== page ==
5. Citronella

Citronella plant

(Image credit: Getty)

If you've ever bought a citronella candle (opens in new tab) before to fend off mozzies then this will come as no surprise. 

The citronella is a medicinal plant that is a super effective insect repellent. Plant it out to enjoy the scent and less bites. Double up with a candle on your outdoor patio set for maximum effect.

6. Basil

Basil and other herbs in pots

(Image credit: Markus Spiske on Unsplash)

Basil is pretty easy to grow in containers and their pungent (delicious) smell deters mosquitos and other annoying bugs like flies. The stronger the smell the more effective so add a couple of plants into your herb garden for a lovely display – especially when it flowers – and you'll be able to use it in al fresco cooking also.

7. Rosemary

trailing rosemary

(Image credit: Alamy)

Rosemary's woody scent will deter mosquitoes naturally from an outdoor space. Add it to your vegetable garden and enjoy snipping off the odd piece to add to potato dishes and the like.

8. Mint

how to get rid of rats - a mint plant - unsplash

(Image credit: Sorin Gheorghita - Unsplash)

Another must in a yard, grow mint and its potent smell will help ward off mosquitoes from your outdoor space.

9. Marigolds

marigolds being used as a companion plant

(Image credit: Alamy)

Marigolds make the perfect addition to a colorful garden border and they have long been known to emit a strong scent that keeps mosquitoes and other garden pests at bay. Try companion planting with marigolds to ward off tomato worms and the like for a better success rate with your crop and for less buzzing around your yard in general.

10. Garlic

How to grow garlic

(Image credit: Getty Images)

Garlic deters vampires (obviously) and lots of garden pests and insects, mosquitoes included. Plant bulbs around your plot to fend off mozzies plus, if your neighbor's cat keeps doing its 'buisness' in your yard, garlic could also fix that problem!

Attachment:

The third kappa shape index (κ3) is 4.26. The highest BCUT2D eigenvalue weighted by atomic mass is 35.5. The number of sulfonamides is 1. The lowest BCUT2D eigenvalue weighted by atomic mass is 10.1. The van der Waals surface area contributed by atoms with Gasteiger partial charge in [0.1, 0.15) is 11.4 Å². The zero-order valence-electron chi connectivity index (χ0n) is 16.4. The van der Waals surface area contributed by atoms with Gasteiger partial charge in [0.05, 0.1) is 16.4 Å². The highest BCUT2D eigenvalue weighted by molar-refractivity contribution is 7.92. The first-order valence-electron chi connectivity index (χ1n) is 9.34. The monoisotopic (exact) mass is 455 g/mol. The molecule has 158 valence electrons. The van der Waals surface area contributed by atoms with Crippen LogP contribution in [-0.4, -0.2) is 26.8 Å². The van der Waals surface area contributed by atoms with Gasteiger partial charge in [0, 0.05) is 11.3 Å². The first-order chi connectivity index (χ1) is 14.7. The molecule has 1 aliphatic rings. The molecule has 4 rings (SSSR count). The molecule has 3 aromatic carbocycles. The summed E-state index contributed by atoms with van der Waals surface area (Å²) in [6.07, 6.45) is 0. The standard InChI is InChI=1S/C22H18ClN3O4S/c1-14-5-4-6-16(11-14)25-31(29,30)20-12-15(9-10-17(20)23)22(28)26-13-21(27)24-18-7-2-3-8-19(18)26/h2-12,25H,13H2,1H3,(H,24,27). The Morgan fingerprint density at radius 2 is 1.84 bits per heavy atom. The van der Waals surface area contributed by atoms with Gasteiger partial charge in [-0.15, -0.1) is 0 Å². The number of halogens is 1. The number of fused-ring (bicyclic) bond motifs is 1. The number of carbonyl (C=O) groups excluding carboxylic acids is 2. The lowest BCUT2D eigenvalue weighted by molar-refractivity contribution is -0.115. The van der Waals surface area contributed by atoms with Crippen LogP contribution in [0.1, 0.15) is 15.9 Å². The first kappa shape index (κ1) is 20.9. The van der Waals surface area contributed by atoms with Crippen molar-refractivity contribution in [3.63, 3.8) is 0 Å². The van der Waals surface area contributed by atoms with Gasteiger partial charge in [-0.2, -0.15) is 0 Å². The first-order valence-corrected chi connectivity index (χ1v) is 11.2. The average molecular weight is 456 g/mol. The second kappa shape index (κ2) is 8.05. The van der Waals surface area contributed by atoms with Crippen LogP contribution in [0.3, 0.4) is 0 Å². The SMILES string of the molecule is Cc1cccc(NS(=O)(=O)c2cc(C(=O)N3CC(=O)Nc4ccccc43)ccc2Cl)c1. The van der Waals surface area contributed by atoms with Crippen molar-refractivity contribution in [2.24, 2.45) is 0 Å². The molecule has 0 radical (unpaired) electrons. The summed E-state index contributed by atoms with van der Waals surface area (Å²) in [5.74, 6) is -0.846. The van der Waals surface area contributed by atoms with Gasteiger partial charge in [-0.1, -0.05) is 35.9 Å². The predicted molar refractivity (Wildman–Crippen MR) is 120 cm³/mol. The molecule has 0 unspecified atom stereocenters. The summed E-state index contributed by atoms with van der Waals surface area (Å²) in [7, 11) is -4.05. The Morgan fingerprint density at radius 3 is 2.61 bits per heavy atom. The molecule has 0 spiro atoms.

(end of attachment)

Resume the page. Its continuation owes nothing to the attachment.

Do mosquito repellent plants work?

Many swear by the power of plants to repel mosquitos and lots of studies support this. Citronella has been used for years to repel mosquitoes and there's a reason why many indoor devices used as insect repellents contain the likes of citronella, chrysanthemums and other plant extracts that secrete naturally effective pesticides.

If you want to double up protection when outdoors you could try something discreet like a mosquito shield by Thermacell (opens in new tab) that is actually designed to mimic the natural pesticide secreted by chrysanthemums. Ashton adds 'The Halo Mini Protector by Thermacell is the best mosquito killer for the garden. The Halo Mini Protector (opens in new tab)effectively repels mosquitoes by creating a 20m2 zone of protection for you and your pets against mosquitoes, midges and other small flying insects. The heat-activated mats are saturated with a synthetic chemical called allethrin, which mimics the natural pesticide secreted by chrysanthemums. There’s no need to use smelly, harmful sprays or oily lotions. With no noise or scent, this compact, stylish device looks great on any patio. The device is designed to be easy to use, simply insert the heat-activated mat, a butane cartridge, and turn on!'

Camille Dubuis-Welch
Camille Dubuis-Welch

Camille is Deputy Editor of Realhomes.com and joined in January 2020. Her love of interior design stemmed from a childhood spent dreaming up weird and wonderful ways to renovate her grandma’s house in France – a greenhouse roof was involved – and it was spending time around very good-looking house plants and in a hardworking kitchen garden that gave her a green thumb. When Camille isn’t sipping coffee and/or writing, she is seeking out cool new Facebook Marketplace finds or tapping into her other creative outlets: painting and clay throwing. She currently rents in North London with her French cat and two others, and hopes to one day renovate the most sustainable house of dreams, somewhere marvellously sunny with a wild, lavish garden and chickens, of course.